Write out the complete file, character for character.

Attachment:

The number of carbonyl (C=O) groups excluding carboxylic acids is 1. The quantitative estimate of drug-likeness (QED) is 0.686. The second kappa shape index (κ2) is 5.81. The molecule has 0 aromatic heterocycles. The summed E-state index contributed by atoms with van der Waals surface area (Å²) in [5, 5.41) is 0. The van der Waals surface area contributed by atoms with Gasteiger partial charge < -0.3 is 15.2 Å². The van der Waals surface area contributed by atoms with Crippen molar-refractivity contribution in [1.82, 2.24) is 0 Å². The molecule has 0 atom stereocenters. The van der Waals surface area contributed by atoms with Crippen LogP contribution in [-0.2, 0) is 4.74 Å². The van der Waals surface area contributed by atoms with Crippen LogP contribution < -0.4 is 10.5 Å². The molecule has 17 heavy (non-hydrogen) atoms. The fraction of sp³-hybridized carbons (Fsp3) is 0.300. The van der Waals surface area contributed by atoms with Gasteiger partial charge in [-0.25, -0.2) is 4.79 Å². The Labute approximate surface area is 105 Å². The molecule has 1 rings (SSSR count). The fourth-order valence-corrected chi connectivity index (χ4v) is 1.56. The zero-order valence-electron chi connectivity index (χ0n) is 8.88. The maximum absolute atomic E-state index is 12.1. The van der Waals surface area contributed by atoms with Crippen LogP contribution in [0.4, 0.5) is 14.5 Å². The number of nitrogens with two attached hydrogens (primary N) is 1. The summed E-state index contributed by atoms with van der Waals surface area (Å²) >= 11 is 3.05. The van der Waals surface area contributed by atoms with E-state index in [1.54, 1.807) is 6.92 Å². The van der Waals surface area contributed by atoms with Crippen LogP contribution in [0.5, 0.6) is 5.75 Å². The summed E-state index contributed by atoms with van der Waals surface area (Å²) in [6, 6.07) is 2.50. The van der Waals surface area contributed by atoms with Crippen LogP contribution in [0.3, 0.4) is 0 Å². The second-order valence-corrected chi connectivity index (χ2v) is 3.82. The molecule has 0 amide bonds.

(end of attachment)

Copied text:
The number of carbonyl (C=O) groups excluding carboxylic acids is 1. The quantitative estimate of drug-likeness (QED) is 0.686. The second kappa shape index (κ2) is 5.81. The molecule has 0 aromatic heterocycles. The summed E-state index contributed by atoms with van der Waals surface area (Å²) in [5, 5.41) is 0. The van der Waals surface area contributed by atoms with Gasteiger partial charge < -0.3 is 15.2 Å². The van der Waals surface area contributed by atoms with Crippen molar-refractivity contribution in [1.82, 2.24) is 0 Å². The molecule has 0 atom stereocenters. The van der Waals surface area contributed by atoms with Crippen LogP contribution in [-0.2, 0) is 4.74 Å². The van der Waals surface area contributed by atoms with Crippen LogP contribution < -0.4 is 10.5 Å². The molecule has 17 heavy (non-hydrogen) atoms. The fraction of sp³-hybridized carbons (Fsp3) is 0.300. The van der Waals surface area contributed by atoms with Gasteiger partial charge in [-0.25, -0.2) is 4.79 Å². The Labute approximate surface area is 105 Å². The molecule has 1 rings (SSSR count). The fourth-order valence-corrected chi connectivity index (χ4v) is 1.56. The zero-order valence-electron chi connectivity index (χ0n) is 8.88. The maximum absolute atomic E-state index is 12.1. The van der Waals surface area contributed by atoms with Crippen LogP contribution in [0.4, 0.5) is 14.5 Å². The number of nitrogens with two attached hydrogens (primary N) is 1. The summed E-state index contributed by atoms with van der Waals surface area (Å²) >= 11 is 3.05. The van der Waals surface area contributed by atoms with E-state index in [1.54, 1.807) is 6.92 Å². The van der Waals surface area contributed by atoms with Crippen LogP contribution in [0.5, 0.6) is 5.75 Å². The summed E-state index contributed by atoms with van der Waals surface area (Å²) in [6, 6.07) is 2.50. The van der Waals surface area contributed by atoms with Crippen LogP contribution in [0.3, 0.4) is 0 Å². The second-order valence-corrected chi connectivity index (χ2v) is 3.82. The molecule has 0 amide bonds.